Mountaineering season is here! After a fine winter with a lot of snow up high, the alpine routes on the South Coast are getting into great shape now. Time to pull out the ice axe and crampons and head for the hills!
Whether you are heading out for a day-trip to a local scrambling objective, or a multi-day adventure into the Waddington Range, it is always a good idea to consider a few important aspects of alpine travel before you embark into the mountains. Below are a few suggestions on topics to think about while planning your alpine adventures this season:
- Avalanches and Cornices – It may feel like summer, but winter conditions – and more importantly, winter hazards such as avalanches and cornice failures – are still a big concern at this time of year. There may not be the same amount of information for Avalanche Hazards available, so be extra cautious when venturing into the alpine at this time of year. Warm temperatures are the biggest culprit and can lead to avalanches on both surface layers, and possibly still wake up old buried layers from mid-winter. Treat all slopes with caution and pay attention to warming, especially in the afternoon.
- Glaciers are changing – Call it what you will, but times are a changing in our mountains and changing fast. On our glaciers, many new features are appearing and old, well establish features are vanishing. Do not expect a glacier to be the same as what you see in Guidebooks, on maps, or what you may remember from personal experience in the past. A prime example is the standard access onto the Anniversary Glacier from the Cerise Creek side. The initial basin that was typically filled with a “permanent” snowfield, has now receded and opened up into a chaotic and very dangerous zone with crevasses, icefall hazards and hidden creeks underneath. None of this existed 5 years ago.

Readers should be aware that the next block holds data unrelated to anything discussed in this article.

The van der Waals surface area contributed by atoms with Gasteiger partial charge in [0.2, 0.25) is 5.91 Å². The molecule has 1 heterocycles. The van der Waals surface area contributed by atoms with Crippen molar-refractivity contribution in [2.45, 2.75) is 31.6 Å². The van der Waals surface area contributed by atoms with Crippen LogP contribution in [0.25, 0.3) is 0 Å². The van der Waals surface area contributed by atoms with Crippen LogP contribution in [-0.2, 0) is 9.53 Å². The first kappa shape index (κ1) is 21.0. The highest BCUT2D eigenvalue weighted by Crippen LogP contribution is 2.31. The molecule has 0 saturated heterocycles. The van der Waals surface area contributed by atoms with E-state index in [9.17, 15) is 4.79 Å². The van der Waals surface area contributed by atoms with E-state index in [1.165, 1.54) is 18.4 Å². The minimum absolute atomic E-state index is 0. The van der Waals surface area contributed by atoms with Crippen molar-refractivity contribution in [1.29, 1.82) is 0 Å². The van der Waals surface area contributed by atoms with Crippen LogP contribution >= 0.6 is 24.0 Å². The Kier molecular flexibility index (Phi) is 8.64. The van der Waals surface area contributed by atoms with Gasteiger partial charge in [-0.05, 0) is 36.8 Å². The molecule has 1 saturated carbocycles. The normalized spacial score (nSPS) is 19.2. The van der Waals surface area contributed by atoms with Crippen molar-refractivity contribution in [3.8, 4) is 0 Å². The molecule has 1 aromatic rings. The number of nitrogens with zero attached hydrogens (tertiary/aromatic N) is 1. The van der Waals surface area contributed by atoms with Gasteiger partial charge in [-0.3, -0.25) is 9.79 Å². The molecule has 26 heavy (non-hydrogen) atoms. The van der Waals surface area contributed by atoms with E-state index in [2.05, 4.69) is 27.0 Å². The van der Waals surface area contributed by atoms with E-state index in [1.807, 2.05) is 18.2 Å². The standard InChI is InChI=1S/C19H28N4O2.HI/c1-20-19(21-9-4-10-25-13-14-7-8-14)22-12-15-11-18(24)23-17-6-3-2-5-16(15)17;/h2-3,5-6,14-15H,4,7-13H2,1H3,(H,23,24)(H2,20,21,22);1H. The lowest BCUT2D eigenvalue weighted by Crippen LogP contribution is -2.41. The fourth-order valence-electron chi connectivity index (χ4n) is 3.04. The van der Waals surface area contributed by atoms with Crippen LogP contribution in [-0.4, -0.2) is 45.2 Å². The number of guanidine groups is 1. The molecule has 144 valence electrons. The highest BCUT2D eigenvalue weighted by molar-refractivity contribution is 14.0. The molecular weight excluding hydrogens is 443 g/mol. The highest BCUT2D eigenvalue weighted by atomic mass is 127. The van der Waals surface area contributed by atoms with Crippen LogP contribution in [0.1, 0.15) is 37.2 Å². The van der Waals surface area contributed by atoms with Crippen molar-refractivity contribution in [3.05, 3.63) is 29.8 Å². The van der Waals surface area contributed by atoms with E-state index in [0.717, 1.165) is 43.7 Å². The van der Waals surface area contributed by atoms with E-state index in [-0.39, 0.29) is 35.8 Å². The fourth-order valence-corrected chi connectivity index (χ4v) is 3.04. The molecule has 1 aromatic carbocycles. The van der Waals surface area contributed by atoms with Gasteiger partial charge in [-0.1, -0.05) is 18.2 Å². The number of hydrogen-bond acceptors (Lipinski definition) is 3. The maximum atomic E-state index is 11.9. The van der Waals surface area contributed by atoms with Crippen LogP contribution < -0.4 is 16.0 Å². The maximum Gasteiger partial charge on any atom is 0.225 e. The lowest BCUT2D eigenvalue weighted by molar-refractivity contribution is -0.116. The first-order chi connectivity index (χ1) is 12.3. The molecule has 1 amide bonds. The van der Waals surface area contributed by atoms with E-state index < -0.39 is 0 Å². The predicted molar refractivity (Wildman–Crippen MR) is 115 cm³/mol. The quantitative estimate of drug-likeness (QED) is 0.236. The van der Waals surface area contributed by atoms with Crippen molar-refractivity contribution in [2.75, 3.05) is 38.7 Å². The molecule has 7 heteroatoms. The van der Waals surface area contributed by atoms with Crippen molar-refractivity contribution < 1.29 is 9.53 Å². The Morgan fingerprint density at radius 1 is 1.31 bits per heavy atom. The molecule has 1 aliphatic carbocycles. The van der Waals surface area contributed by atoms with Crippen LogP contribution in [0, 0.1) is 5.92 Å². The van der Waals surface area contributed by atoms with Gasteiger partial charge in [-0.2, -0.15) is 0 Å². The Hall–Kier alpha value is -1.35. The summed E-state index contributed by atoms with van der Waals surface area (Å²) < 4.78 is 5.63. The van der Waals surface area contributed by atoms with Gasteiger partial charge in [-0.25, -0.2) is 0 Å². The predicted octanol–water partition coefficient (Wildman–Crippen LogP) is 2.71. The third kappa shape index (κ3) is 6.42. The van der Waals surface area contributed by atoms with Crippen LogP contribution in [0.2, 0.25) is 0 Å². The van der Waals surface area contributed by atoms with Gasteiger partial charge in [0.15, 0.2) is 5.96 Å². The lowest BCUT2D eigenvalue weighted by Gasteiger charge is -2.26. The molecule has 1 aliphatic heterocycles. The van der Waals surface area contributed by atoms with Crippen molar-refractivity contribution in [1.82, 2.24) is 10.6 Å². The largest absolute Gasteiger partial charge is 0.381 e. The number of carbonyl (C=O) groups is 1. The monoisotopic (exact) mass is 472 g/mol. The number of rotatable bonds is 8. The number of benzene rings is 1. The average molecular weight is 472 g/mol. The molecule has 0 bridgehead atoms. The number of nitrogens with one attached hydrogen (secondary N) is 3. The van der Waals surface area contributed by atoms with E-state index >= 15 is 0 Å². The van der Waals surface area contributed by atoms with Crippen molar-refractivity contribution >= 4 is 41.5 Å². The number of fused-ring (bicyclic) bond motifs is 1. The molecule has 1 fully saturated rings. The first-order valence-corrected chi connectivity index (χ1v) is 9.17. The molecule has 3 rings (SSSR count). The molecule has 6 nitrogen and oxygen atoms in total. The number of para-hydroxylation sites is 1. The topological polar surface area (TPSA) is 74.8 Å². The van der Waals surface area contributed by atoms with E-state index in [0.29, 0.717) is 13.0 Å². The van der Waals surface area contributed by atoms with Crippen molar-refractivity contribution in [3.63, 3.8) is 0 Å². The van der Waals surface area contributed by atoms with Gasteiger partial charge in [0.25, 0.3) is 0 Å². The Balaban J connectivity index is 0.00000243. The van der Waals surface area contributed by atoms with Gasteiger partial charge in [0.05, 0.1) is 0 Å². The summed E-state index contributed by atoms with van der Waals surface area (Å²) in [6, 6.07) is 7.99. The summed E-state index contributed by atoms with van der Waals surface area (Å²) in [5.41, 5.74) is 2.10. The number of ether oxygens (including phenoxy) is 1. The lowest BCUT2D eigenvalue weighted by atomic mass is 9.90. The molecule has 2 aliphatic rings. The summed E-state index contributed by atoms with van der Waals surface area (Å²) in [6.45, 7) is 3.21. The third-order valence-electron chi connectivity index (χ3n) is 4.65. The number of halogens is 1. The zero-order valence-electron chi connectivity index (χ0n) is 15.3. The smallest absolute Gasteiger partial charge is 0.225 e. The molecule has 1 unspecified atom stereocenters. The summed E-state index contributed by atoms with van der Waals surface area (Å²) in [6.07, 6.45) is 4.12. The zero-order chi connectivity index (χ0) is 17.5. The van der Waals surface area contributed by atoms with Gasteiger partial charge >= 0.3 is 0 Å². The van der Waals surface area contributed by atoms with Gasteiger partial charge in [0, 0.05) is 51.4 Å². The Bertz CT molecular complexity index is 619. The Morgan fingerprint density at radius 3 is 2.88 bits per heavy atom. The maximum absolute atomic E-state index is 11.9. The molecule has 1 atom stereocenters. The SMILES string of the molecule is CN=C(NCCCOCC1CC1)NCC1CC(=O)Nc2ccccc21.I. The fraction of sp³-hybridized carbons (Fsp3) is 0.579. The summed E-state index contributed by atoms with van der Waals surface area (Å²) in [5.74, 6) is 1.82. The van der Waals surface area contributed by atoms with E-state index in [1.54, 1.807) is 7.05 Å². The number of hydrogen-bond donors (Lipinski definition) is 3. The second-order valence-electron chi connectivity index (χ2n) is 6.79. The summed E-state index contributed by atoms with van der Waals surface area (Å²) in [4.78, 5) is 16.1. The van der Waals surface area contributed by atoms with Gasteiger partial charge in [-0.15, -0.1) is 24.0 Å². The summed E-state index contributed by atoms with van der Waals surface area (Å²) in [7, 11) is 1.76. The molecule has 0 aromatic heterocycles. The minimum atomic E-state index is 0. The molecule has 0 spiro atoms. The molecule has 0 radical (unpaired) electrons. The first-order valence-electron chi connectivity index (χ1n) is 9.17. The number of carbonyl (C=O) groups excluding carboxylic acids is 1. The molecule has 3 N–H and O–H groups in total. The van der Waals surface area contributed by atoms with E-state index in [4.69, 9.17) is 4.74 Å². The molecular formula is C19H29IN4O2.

- Spring storms – Every spring we are lured into the mountain expecting summer conditions, only to be walloped by a big pacific storm dumping a lot of snow in the alpine. Watch the weather and stay away from big alpine features until any new snow has cleared off and rock fall and avalanche hazards have diminished.
- High water levels in Creeks – With warming weather comes rising creeks and rivers. Don’t forget that getting to and from the mountains can often be the biggest challenge! Pay attention to water levels, especially in the afternoon on descents when the snow pack has been melting all day in the hot sun.
- Skills practice and refresher – Refresh your technical rope skills and crevasse rescue techniques. This is a great time of year to devote some time to practice your Rescue Skills, self arrests and rope systems. Check out our Canada West Mountain School Crevasse Rescue Course – Crevasse Rescue
Canada West Mountain School offers the full range of Mountaineering Courses and Guided Alpine trips, and feel free to call for more information on setting up a Private/Custom climb or course.